Shiny New Stuff
After leaving it relatively untouched, Microsoft has finally gotten around to redesigning the task manager. It isn’t half bad either. Under Windows 8, the task manager (or as I call it the task mangler) consists of two views. For most everyday uses there’s the simple task manager, which is fine for killing off badly behaved apps. You can also choose a more detailed task manager which is literally bulging at the seams with info on CPU and RAM usage, Metro app history, and equally nice will also allow you to do startup tweaking, like getting rid of unwanted start up items without the relatively user unfriendly msconfig. This feature alone is almost worth the price of Windows 8, as it’ll allow users to improve boot times as they install more and more apps.
The new Windows Explorer has native ISO mounting which is handy if working with large amounts of big files is your thing, and a new Office-style ribbon. While I am getting used to the ribbon (which I am not a big fan of in Office) the quick launch toolbar in the left-hand corner of the title bar was something that really appealed, giving speedy access to favourite buttons from the ribbon. Only prolonged use and time will tell if the revamped Explorer is as good as advertised.
Windows 8 also packs quite a few other nifty features. Perhaps the least obvious and therefore least appreciated is system-wide spellchecking, so notepad through to anything else that involves text and liberal amounts of QWERTY bashing can be as typo free as possible. More likely to be frequently used however, is the system-wide search capability that lets you search for anything be it media through to info online. Another feature I didn’t fully appreciate until I tried it out was the ability to run the Metro UI on one monitor while running the traditional desktop on another. It might not sound like much but in real world use it proved surprisingly handy.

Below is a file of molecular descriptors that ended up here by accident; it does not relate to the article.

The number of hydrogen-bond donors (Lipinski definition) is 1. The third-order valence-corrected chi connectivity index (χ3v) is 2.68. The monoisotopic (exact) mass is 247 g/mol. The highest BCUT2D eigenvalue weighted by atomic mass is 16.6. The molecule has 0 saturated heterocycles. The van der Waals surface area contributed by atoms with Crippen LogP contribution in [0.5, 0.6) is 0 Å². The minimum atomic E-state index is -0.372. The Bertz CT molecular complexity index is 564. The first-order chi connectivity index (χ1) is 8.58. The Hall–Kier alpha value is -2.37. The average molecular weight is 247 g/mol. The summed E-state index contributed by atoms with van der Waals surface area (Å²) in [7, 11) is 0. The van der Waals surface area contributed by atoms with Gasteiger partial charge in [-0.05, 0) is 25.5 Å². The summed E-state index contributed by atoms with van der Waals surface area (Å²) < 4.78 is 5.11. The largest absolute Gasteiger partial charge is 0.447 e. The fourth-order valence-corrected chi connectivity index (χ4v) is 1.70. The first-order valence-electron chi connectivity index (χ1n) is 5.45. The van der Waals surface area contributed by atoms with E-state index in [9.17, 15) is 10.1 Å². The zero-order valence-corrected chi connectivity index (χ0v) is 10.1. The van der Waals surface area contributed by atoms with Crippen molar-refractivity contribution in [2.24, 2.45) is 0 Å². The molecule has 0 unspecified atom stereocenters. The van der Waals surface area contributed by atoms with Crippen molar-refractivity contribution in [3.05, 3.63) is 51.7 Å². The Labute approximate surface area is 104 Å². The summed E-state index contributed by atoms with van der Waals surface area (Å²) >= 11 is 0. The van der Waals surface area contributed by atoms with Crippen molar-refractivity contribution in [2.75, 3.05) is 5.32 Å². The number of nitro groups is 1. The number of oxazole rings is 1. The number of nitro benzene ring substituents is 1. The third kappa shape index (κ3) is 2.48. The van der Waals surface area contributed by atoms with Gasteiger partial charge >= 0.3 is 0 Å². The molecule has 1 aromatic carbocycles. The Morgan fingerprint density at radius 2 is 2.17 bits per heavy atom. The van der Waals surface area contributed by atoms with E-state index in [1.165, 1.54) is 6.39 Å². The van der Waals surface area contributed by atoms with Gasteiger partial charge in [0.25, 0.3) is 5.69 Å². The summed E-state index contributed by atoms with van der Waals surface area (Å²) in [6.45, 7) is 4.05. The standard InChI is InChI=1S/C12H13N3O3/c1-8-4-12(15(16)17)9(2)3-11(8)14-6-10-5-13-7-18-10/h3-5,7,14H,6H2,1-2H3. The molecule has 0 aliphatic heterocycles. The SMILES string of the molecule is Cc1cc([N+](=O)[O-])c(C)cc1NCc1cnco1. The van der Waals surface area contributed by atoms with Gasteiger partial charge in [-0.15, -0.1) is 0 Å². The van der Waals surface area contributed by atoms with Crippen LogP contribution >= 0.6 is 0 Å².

Another really nice feature that should have been added into Windows several generations ago is the “refresh your PC” capability. Essentially this does exactly what is says on the box and allows you to do a clean install with the tap of a button, ridding your PC of the alzheimers that comes from successive app uninstalls/installations. Personal info stays intact but you get that performance boost from a fresh install, all from a single button click. This feature alone makes the move to Windows 8 look increasingly attractive.
Having the same OS on a PC as a tablet has some strong appeal, especially when it comes to the massive library of drivers, apps and Windows- supported peripherals already on offer. Bearing that in mind, there is a hell of a lot to like with Windows 8. In use on a tablet and PC, it felt smooth and incredibly zippy. In terms of features and functionality, Windows 8 also brings a hell of a lot to the party and seems to be literally bulging with new stuff.
If that’s the good news, the not so good news is that many Windows users, long used to Microsoft UI conventions such as start buttons, are likely to find Windows 8 involves some frustrations and a moderate learning curve. Provided you stick with it, Windows 8 does yield an extremely rewarding experience. Trouble is, many may lack the patience required, and as such Microsoft could face a small but significant chunk of its user base migrating to one of the many Windows alternatives available such as Linux or OSX. Here’s hoping people do decide to stick with Windows 8. It’s worth the effort. PAT PILCHER